You are also well on the way to becoming an "observer" instead of a "looker". Congratulations!
Getting Into the Annual Rhythm of the Sky
After you have conquered the approximate monthly schedule of the Moon, it's time to move on to the larger annual rhythm of the Constellations. Just as the Moon moves through the sky on a regular rhythm, the constellations do as well.
For example, the constellation Orion is always visible in the evening during the Winter and in the morning during the late Summer and early Fall. Personally, I always realize that Summer is almost over when Orion is visible in the East before sunrise and I know that Spring isn't too far away when it's low in the West just after sunset. In a world where almost everything changes on a pretty regular basis, the annual rhythm of familiar constellations in their assigned places in the sky is very comforting.
After you have watched the sky for a couple of years, you will get to the point where, if it's a nice Summer evening, Scorpius and the giant red star Antares will be clearly visible in the southern sky tonight, Cygnus will soar almost directly overhead and The Big Dipper will show us the way North.
On the other hand, if it's Winter, you will know that Andromeda will be high overhead tonight while mighty Orion will rule the southern part of the sky.
The point we are trying to make is that while the Universe is still a very great mystery to all of us, there are familiar sights to see in the sky every evening. What is visible at night doesn't happen as a result of random chance, but follows a well-established pattern that will soon become very familiar to you. You can do all of this without any special tools or equipment. All it takes is a little time and getting into the habit of really seeing things and not just looking at them.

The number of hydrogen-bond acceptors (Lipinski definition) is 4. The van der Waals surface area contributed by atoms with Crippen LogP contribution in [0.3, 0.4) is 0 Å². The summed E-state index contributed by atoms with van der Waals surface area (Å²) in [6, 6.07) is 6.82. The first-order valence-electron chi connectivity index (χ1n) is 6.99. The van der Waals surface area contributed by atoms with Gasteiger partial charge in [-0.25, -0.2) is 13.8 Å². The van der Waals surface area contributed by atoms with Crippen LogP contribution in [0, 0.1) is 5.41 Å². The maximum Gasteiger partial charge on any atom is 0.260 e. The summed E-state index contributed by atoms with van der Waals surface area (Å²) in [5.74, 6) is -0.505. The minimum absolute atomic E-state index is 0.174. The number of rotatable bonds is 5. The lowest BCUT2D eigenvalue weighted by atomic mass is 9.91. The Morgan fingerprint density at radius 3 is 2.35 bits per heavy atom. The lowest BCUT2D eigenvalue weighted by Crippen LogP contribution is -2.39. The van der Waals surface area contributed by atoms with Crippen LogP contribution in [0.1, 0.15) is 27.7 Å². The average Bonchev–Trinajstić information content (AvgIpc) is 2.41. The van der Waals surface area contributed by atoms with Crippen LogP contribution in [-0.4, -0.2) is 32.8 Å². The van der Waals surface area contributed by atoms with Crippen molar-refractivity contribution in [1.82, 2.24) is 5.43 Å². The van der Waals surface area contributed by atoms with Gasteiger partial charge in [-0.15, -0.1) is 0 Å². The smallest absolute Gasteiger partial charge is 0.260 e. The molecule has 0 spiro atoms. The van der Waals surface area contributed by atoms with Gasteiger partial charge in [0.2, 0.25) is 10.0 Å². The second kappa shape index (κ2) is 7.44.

Get Out Of Town!
If you live in a city as most of us do now, you are used to seeing the sky through the air pollution haze and the false twilight that comes from the streetlights and shopping malls. Although our urban environment has lots of really nice conveniences, we pay a price in that we can't ever really see the sky. For example, I live in a pretty large city and about all I can see regularly are the bright stars of the constellations and the brighter planets. Everything else is either very faint or hidden altogether.
Pick a night when the weather is going to be nice and put some lawn chairs in the trunk and get as far away from the city and highways as you can. State parks are sometimes good for this. What you are looking for is a fairly isolated area with no towns or highways close by. Turn of the car and all of its lights, set up the lawn chairs and just sit and watch the sky. After about half an hour of letting your eyes get accustomed to the darkness, a whole new sky will seem to magically appear.
You will see that stars really are different colors. If it's the right time of year to see either Scorpius or Orion, you can see that there really are red stars. In the case of Antares, the heart of Scorpius, it will be a red as any stoplight and almost as bright. With a pair of binoculars, you will be able to see that the Orion nebula really does look like a small colored cloud in the sky. If it's summer, you will the the arc of the Milky Way, our celestial home, appearing like a giant streamer of stars sweeping across the sky. It really is worth the trip. You owe it to yourself to take it.